Swimming Pool Floats Classified as Inflatable Plastic Articles, Court Says
The Court of International Trade ruled July 23 that items designed for the flotation of users in swimming pools, lakes, and similar bodies of water are properly classified as inflatable plastic articles under HTSUS 3926.90.75 (4.2 percent duty). U.S. Customs and Border Protection had classified these floats as other made up articles of textile fabric under HTSUS 6307.90.98 (7 percent duty).
The subject goods contain an inflatable polyvinyl chloride bladder that, when inflated with air, provides flotation. The bladder is surrounded by a flexible steel rod encased in polypropylene tubing that allows the deflated float to be folded neatly for storage and to spring into position when unfolded. The bladder and steel rod are wrapped completely in woven polyester fabric. Most of the models at issue include a woven elastomer mesh stretched flat across the center of the float that supports the user.
The CIT states that the floats are not correctly described as articles of textile fabric in heading 6307, noting that although some of their components are made of polyester fabric they contain significant components that are not made of textile materials. Similarly, the floats do not fall within the scope of the terms of heading 3926 due to the presence of significant components that are not made of plastic.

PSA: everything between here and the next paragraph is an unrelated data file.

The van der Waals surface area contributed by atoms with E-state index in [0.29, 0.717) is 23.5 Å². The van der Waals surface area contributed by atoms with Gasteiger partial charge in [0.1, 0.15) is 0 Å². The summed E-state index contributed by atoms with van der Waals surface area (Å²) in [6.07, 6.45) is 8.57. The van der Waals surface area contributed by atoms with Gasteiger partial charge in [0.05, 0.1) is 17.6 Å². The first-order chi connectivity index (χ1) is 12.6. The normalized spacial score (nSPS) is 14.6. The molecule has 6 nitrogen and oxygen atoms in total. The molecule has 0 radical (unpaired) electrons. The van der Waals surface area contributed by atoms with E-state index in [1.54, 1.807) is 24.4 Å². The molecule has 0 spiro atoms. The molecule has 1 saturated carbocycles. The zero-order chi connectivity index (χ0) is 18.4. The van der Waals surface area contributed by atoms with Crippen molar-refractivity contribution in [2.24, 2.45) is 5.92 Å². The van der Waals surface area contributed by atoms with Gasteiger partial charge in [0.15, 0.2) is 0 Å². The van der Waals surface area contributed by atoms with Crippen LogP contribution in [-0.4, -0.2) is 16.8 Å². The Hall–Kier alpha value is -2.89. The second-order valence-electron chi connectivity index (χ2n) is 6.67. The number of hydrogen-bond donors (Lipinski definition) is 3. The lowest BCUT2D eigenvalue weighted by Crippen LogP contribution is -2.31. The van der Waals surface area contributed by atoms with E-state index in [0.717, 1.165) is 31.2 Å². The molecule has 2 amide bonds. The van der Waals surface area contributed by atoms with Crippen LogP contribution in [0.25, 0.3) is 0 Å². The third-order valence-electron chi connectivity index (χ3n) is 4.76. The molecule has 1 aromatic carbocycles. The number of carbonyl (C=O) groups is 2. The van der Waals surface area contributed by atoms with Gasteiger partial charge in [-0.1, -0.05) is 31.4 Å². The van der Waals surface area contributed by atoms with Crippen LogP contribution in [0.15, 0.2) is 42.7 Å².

Finding that neither the textile materials nor the plastic materials impart the essential character of the floats because they are not present in predominant proportions, the CIT concludes that the PVC bladder provides the essential character because not only is its flotation function essential to the functioning of the finished article, it also imparts a defining characteristic that is fundamental to the article’s commercial identity.